I always know when it’s a bear market because the number of high quality CVs in my inbox starts stacking up. This is even more the case with senior execs who are looking for a move, because naturally those jobs are fewer.
Moving jobs when you’re young can cause issues, but when you’re older, with more responsibilities, it can add a different level of stress to the equation.
Here are my TOP TIPS if you’re looking for a #new #job in a #bearmarket.
1. Polish off your CV
Polish off your CV, keep it short, but give a nice overview for each role, make sure the other person gets the ‘feeling’ of the part you played in each company. Avoid listing responsibilities, esp. if you’re applying to a role that’s similar, most people will understand your CV just from your job title – combined with a few bullet points. Instead briefly explain what situation you inherited and what you did to make it better. What were the key things achieved at that time for that employer?
2. Get to know the key recruiters and the key contacts in the area.
Every recruiter has a niche of clients that is a little bit like them, if there’s someone you chimed with in the past, reach back to them, chances are good they will remember you and will be more able to help you. Don’t stop at recruiters though, search on Linkedin for the key hiring managers and HR people at your preferred organisations. Reach out to them with a short email explaining what you’re looking for and what you bring. If you can’t do this directly, ask your recruiter to help.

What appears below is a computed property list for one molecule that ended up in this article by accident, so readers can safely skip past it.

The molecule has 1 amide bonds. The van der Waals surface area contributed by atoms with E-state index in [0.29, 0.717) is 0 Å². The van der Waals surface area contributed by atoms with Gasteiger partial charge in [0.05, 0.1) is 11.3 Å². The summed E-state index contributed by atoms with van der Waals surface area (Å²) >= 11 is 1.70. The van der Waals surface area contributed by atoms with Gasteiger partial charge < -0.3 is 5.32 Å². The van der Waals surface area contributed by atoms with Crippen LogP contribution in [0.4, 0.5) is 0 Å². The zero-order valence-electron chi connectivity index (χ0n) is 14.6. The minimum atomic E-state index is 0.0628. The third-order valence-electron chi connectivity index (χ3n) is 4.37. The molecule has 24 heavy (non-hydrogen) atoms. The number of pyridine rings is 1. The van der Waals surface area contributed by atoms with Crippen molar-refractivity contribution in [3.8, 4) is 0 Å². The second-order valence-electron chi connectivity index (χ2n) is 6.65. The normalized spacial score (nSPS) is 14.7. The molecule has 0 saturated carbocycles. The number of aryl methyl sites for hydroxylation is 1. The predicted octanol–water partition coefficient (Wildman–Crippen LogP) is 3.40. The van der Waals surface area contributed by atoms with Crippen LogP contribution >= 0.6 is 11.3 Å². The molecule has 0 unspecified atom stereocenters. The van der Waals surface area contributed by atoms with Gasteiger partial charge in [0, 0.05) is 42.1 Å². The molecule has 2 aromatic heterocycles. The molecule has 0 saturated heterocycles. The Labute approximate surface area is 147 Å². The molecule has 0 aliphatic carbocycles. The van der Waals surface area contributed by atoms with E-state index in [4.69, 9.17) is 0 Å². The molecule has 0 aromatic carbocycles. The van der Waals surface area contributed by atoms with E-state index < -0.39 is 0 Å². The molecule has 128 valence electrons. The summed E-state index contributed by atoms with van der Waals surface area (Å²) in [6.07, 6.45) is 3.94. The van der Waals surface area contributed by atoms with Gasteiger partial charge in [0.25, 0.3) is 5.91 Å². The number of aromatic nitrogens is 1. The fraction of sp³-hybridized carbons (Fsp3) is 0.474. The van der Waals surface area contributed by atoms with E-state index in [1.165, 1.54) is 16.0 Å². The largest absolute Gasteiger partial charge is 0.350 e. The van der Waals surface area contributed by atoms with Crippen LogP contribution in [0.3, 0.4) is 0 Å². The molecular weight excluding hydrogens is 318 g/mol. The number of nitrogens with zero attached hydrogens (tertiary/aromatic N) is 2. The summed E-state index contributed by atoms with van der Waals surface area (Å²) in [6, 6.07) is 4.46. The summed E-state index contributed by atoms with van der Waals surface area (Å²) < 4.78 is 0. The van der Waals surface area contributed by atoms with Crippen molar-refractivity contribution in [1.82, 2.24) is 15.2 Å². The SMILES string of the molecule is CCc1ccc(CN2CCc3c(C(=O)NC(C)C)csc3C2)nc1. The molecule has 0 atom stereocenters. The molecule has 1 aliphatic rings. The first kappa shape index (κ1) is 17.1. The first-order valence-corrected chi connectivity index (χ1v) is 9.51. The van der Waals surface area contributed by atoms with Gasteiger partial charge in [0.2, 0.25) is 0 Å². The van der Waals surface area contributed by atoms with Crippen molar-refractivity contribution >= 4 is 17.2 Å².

3. Start with internal opportunities
A bear market isn’t the best time to get people to take a chance on you. If you’d love to get into a new area, I would recommend doing this internally, i.e. look for companies that can use your skills exactly the way they are now, but who also offer other services that are more like the area you’re trying to get into. E.g. if you’re a Co Sec for Private Clients, but you’d like to move towards Funds, try to work for a company that offers both. You can add value working on the PC work at the start, but later once they know you, there could be a chance to progress.
3. Update your LinkedIn – Key Words!
Your LinkedIn should not be as detailed as your CV, but it DOES need to have KEY WORDS mentioned. This is how recruiters will find you; by “key word searches” on LinkedIn. If the key words aren’t on your profile, you’re less likely to get found. Mention key responsibilities, funds, and broadly mention the type of client (although never the names of clients).
4. Own your mindset.
Remember things are moving slowly, it’s not you, it’s the market. Keep a spreadsheet of all the jobs you’re applying to (aim for 10-20 a day), and keep working on that as a process. What should become just as important, isn’t the number of interviews you’re getting, but how well you’re managing that process. If you build a solid process with say, 10 reach-outs a day, then something will come through in time.
5. Be flexible and make the most of the time you have.
Remember that most jobs can be worked on in time. For now, try to enjoy the extra time you have, do sport, walk in nature, learn something, or train up on a new skill.